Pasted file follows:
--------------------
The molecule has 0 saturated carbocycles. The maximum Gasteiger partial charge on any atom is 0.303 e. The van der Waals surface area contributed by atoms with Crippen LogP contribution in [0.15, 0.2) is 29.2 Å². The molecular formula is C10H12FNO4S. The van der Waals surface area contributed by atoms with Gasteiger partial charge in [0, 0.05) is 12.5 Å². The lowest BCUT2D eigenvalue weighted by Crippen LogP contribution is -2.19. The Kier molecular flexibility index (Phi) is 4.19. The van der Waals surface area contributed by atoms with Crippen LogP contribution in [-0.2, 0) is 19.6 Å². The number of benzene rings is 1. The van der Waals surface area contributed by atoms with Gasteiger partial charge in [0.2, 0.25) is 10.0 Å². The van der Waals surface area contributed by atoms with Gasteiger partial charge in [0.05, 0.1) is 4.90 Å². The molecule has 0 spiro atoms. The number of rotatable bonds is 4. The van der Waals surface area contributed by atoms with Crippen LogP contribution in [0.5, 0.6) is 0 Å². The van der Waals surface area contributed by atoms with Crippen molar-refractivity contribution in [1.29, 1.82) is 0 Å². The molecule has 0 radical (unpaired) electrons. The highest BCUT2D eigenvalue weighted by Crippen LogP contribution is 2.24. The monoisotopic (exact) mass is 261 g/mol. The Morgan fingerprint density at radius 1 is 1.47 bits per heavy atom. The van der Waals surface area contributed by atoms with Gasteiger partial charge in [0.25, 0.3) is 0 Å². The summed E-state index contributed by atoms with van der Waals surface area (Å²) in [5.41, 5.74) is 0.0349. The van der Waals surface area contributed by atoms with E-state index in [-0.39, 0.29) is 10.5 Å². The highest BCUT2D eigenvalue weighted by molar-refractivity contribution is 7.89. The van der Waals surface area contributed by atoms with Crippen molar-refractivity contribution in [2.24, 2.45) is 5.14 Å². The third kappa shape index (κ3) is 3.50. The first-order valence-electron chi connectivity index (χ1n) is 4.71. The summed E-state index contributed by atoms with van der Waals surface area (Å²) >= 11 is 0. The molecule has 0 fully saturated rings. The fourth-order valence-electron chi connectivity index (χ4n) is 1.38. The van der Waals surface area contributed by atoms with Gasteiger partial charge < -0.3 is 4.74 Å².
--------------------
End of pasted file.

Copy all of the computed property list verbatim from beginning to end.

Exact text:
The molecule has 0 saturated carbocycles. The maximum Gasteiger partial charge on any atom is 0.303 e. The van der Waals surface area contributed by atoms with Crippen LogP contribution in [0.15, 0.2) is 29.2 Å². The molecular formula is C10H12FNO4S. The van der Waals surface area contributed by atoms with Gasteiger partial charge in [0, 0.05) is 12.5 Å². The lowest BCUT2D eigenvalue weighted by Crippen LogP contribution is -2.19. The Kier molecular flexibility index (Phi) is 4.19. The van der Waals surface area contributed by atoms with Crippen LogP contribution in [-0.2, 0) is 19.6 Å². The number of benzene rings is 1. The van der Waals surface area contributed by atoms with Gasteiger partial charge in [0.2, 0.25) is 10.0 Å². The van der Waals surface area contributed by atoms with Gasteiger partial charge in [0.05, 0.1) is 4.90 Å². The molecule has 0 spiro atoms. The number of rotatable bonds is 4. The van der Waals surface area contributed by atoms with Crippen LogP contribution in [0.5, 0.6) is 0 Å². The van der Waals surface area contributed by atoms with Crippen molar-refractivity contribution in [1.29, 1.82) is 0 Å². The molecule has 0 radical (unpaired) electrons. The highest BCUT2D eigenvalue weighted by Crippen LogP contribution is 2.24. The monoisotopic (exact) mass is 261 g/mol. The Morgan fingerprint density at radius 1 is 1.47 bits per heavy atom. The van der Waals surface area contributed by atoms with Gasteiger partial charge in [0.25, 0.3) is 0 Å². The summed E-state index contributed by atoms with van der Waals surface area (Å²) in [5.41, 5.74) is 0.0349. The van der Waals surface area contributed by atoms with E-state index in [-0.39, 0.29) is 10.5 Å². The highest BCUT2D eigenvalue weighted by molar-refractivity contribution is 7.89. The van der Waals surface area contributed by atoms with Crippen molar-refractivity contribution in [2.24, 2.45) is 5.14 Å². The third kappa shape index (κ3) is 3.50. The first-order valence-electron chi connectivity index (χ1n) is 4.71. The summed E-state index contributed by atoms with van der Waals surface area (Å²) >= 11 is 0. The molecule has 0 fully saturated rings. The fourth-order valence-electron chi connectivity index (χ4n) is 1.38. The van der Waals surface area contributed by atoms with Gasteiger partial charge < -0.3 is 4.74 Å².